121The US Transmission System

The North American transmission system has historically provided relatively open, non-competitive bulk power supply across the continent through voluntary compliance of public and privately owned electric utilities. Deregulation of the electric utility industry has eroded that spirit of cooperation, transforming the transmission and distribution (T&D) network from a delivery vehicle into a competitive tool. For DG technologies, the physics and financing of the U.S. power transmission system is a key element for market access.

Transmission costs represent about 2% of major investor-owned utilities' operating expenses and 12% of plant investment (distribution, 29%; power generation, 55%). Despite its minority share of the total utility budget, the transmission system provides price signals to encourage efficiencies in the power generation market. Transmission prices, if correctly calculated, send signals to add transmission or generation capacity or indicate where to locate future load. Adding transmission capacity to relieve transmission constraints can allow high-cost generation to be replaced by less expensive generation. Also, following trends in the bulk power supply system can identify regions or utilities most susceptible to problems covering native load, where distributed generation technologies can have the most positive impact, and competitive pricing signals for new capacity may be much higher than currently anticipated.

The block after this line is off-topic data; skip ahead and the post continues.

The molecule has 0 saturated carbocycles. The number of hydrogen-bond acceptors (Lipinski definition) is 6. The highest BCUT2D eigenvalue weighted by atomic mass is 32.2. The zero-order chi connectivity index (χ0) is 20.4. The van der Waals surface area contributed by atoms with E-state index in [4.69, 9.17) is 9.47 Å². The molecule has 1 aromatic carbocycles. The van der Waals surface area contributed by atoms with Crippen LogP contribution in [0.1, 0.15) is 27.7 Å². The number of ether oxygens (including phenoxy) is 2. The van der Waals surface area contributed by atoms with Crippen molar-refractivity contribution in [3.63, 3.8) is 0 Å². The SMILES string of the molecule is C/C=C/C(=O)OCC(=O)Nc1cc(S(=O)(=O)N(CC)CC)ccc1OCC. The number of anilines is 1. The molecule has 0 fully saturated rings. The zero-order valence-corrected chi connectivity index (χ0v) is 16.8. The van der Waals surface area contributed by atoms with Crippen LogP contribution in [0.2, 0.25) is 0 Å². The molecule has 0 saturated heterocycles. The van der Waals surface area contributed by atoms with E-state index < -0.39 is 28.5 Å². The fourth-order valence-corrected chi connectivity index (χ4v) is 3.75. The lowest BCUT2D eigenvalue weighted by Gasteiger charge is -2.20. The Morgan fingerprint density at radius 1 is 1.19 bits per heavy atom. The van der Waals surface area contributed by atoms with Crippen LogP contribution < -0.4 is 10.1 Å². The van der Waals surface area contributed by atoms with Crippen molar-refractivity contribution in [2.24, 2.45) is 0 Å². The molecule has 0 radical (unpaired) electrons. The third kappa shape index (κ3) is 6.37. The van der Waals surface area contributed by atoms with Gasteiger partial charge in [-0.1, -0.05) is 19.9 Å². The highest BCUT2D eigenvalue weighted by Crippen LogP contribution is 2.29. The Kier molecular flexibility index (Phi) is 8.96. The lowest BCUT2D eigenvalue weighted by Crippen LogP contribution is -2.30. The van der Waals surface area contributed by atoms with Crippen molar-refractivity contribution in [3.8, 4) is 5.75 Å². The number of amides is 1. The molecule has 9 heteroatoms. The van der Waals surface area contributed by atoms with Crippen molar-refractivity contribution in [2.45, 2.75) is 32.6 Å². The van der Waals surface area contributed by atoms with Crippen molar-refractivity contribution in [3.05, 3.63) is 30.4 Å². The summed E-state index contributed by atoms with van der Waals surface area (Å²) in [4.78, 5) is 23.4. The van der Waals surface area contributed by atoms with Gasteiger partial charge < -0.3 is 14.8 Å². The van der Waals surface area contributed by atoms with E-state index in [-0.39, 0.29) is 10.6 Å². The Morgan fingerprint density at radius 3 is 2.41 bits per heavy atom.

Solar Stirling Engine Basics Explained

Solar Stirling Engine Basics Explained

The solar Stirling engine is progressively becoming a viable alternative to solar panels for its higher efficiency. Stirling engines might be the best way to harvest the power provided by the sun. This is an easy-to-understand explanation of how Stirling engines work, the different types, and why they are more efficient than steam engines.

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